An optimistic future, orchestrated by a colourful past and challenging present
Auckland, January 25, 2022
Republic Day is a National Holiday in India, when the country marks and celebrates the date on which the Constitution of India came into effect on January 26, 1950, replacing the Government of India Act (1935) as the governing document of India.
The Constitution turned the Nation into a Republic.
Many of us, born before January 26, 1950, would consider this day as more significant than August 15, 1947 (the day on which India gained independence from the British Rule) because it was on this day that India was ‘complete’ as a Nation, establishing its own identity, with a National Flag, a National Anthem, a Constitution and most important of all. steering its own destiny with self-determination.
The day also marks the transition of India from an autonomous Commonwealth realm with the British Monarch as the Nominal Head of the Indian Dominion to a fully Sovereign Republic in the Commonwealth of Nations with the President of India as the Nominal Head of the Indian Union.
The Constitution was adopted by the Indian Constituent Assembly on November 26, 1949, and came into effect on January 26, 1950, chosen so because it corresponds with this day in 1930 when the Declaration of Indian Independence (Purna Swaraj) was proclaimed by the Indian National Congress in place of the Realm status as a Dominion, later instated by the departing British Regime.
Adverse impact of Covid-19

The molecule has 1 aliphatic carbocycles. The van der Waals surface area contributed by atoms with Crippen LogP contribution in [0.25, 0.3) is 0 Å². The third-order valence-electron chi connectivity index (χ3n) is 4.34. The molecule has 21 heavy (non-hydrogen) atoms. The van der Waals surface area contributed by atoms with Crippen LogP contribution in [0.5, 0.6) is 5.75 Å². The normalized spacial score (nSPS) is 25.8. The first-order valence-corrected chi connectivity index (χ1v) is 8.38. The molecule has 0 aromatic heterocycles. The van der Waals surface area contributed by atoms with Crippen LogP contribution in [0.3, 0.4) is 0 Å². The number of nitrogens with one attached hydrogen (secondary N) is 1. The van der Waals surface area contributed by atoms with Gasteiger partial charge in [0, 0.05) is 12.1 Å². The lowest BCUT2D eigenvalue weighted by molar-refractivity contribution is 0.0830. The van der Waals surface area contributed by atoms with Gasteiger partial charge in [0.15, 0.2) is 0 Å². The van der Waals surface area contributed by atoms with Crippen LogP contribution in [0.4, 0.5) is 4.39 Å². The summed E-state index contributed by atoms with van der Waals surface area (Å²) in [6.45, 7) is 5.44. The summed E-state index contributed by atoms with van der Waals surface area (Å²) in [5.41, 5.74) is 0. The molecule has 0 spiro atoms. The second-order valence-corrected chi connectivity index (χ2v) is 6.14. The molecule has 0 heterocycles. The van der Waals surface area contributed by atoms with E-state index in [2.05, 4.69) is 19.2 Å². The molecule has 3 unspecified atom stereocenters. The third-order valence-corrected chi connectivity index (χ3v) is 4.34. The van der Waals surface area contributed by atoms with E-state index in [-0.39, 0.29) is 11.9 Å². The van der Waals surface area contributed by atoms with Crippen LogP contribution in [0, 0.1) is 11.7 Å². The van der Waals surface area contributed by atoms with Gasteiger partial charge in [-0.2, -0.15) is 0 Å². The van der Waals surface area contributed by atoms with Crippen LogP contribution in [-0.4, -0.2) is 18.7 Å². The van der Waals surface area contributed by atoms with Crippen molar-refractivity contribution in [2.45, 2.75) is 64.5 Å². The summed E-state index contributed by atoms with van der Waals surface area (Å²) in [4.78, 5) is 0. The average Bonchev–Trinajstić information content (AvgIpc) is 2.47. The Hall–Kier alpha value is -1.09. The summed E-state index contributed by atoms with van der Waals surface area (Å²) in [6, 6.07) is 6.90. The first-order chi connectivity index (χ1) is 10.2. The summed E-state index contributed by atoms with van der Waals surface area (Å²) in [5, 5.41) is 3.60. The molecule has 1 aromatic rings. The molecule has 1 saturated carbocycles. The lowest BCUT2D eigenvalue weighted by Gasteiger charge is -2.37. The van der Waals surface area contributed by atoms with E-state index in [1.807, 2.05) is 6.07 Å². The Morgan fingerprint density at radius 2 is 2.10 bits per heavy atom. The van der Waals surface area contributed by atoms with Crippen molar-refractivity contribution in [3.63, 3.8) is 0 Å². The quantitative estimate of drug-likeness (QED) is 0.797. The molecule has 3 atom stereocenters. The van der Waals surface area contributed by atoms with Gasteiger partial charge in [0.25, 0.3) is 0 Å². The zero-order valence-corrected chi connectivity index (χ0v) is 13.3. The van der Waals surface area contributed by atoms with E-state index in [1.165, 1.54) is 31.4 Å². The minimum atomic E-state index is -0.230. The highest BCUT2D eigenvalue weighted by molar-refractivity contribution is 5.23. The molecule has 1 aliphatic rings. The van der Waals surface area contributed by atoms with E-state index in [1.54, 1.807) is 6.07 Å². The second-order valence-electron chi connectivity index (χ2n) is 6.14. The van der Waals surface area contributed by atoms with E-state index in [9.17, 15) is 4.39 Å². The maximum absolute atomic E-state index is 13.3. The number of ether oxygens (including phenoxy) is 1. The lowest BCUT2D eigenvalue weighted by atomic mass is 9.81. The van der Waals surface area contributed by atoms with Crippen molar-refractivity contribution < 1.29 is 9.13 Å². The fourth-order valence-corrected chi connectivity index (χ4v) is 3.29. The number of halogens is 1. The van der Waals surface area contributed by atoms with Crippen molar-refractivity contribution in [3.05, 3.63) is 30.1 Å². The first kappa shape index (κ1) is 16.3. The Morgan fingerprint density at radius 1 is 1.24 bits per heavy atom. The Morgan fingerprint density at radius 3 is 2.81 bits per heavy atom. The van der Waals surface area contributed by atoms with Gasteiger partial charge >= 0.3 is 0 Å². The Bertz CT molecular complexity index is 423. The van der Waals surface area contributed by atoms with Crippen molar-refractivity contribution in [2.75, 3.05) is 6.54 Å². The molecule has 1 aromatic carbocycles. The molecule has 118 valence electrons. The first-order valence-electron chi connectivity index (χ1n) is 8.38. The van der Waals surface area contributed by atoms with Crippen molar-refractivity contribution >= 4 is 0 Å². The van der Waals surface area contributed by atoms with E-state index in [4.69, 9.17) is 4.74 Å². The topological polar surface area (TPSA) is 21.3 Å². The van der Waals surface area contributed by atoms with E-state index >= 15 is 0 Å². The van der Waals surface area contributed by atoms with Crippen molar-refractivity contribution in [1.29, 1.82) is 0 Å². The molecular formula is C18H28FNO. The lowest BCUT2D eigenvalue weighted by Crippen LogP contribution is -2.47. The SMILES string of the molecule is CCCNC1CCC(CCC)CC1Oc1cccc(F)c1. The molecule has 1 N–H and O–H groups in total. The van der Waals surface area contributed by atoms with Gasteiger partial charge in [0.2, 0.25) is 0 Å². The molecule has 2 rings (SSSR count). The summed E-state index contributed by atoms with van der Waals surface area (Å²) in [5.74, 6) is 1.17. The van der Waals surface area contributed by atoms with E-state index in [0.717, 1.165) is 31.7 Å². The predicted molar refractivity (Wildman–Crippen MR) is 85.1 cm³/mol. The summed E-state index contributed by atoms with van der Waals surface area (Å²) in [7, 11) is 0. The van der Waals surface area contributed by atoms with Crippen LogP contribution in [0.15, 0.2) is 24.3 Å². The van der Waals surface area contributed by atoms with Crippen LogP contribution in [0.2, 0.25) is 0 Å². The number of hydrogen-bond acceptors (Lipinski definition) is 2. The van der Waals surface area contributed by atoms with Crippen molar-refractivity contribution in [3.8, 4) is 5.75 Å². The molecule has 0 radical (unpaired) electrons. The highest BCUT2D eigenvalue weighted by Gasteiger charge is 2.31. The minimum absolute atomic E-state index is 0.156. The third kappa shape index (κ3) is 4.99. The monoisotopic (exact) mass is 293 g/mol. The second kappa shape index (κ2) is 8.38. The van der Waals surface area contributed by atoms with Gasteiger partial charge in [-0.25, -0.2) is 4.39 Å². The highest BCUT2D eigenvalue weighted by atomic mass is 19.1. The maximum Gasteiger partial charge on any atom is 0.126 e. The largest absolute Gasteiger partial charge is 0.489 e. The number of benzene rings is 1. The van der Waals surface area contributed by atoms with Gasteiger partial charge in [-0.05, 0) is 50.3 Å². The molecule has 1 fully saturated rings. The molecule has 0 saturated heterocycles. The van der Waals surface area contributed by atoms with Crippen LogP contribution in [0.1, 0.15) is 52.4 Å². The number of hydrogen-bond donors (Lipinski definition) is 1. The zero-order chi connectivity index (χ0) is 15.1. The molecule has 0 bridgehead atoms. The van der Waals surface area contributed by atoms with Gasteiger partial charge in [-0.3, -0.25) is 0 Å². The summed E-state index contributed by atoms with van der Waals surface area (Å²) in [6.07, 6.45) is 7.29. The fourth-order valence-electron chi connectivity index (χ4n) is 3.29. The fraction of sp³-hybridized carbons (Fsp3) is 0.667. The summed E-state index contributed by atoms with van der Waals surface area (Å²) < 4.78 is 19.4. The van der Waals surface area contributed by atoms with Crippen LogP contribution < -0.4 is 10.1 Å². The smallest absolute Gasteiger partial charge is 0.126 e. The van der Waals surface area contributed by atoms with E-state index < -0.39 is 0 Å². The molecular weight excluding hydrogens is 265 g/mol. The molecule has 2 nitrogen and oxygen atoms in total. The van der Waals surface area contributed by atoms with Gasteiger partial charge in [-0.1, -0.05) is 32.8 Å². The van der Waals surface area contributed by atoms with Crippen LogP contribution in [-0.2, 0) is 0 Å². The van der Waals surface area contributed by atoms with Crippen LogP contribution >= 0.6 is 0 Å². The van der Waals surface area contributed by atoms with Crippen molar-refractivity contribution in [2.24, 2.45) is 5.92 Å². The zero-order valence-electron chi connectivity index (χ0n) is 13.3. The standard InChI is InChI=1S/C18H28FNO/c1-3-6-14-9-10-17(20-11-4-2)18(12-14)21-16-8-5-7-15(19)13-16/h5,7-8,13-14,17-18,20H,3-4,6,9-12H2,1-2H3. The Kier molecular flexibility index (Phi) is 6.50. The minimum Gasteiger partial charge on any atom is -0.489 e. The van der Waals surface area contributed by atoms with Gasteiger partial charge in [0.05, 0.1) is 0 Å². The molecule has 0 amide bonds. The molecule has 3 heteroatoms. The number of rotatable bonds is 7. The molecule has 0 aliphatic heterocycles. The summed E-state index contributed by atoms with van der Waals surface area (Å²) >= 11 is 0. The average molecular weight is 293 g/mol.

Covid-19 has been raging across India and the pandemic is likely to impact the Republic Day festivities this year. However, Indians will mark the day with the pledge to stay united and promote peace and progress throughout the world.
“The economic impact of the pandemic has been largely disruptive,” says Muktesh Pardeshi, India’s High Commissioner to New Zealand.
“Economic growth in the fourth quarter of the fiscal year 2020 went down to 3.1%,” he said, quoting the federal government’s Ministry of Statistics.
“But India’s economy is poised for a rebound after enduring many waves of Covid-19 infections that constrained activity and took a heavy toll on its people and it expanded by 8.4% during July-September 2021 quarter following a record 20.1% growth in the previous three-month period. Our economy is expected to grow by 9.2% in the current financial year,” he said.
Mr Pardeshi said that India is supporting the world to deal with the pandemic, with doctors and health professionals of India winning the confidence of the world with their professional excellence.
A colourful history
Although the British Raj as such was from 1857 to 1947, the Colonial Rule began on December 31, 1600, with the establishment of the East India Company, which gained territorial, political and administrative control over India, practising slavery, suppression, discrimination and other forms of unacceptable divisions.
At the time of Independence (August 15, 1947), George VI was the Head of State and Earl Mountbatten was the Governor-General of India. The British officially handed over the country (after partitioning Pakistan on August 14, 1947) to Chakravarthi Rajagopalachari who was the first and the last Governor-General of Independent India.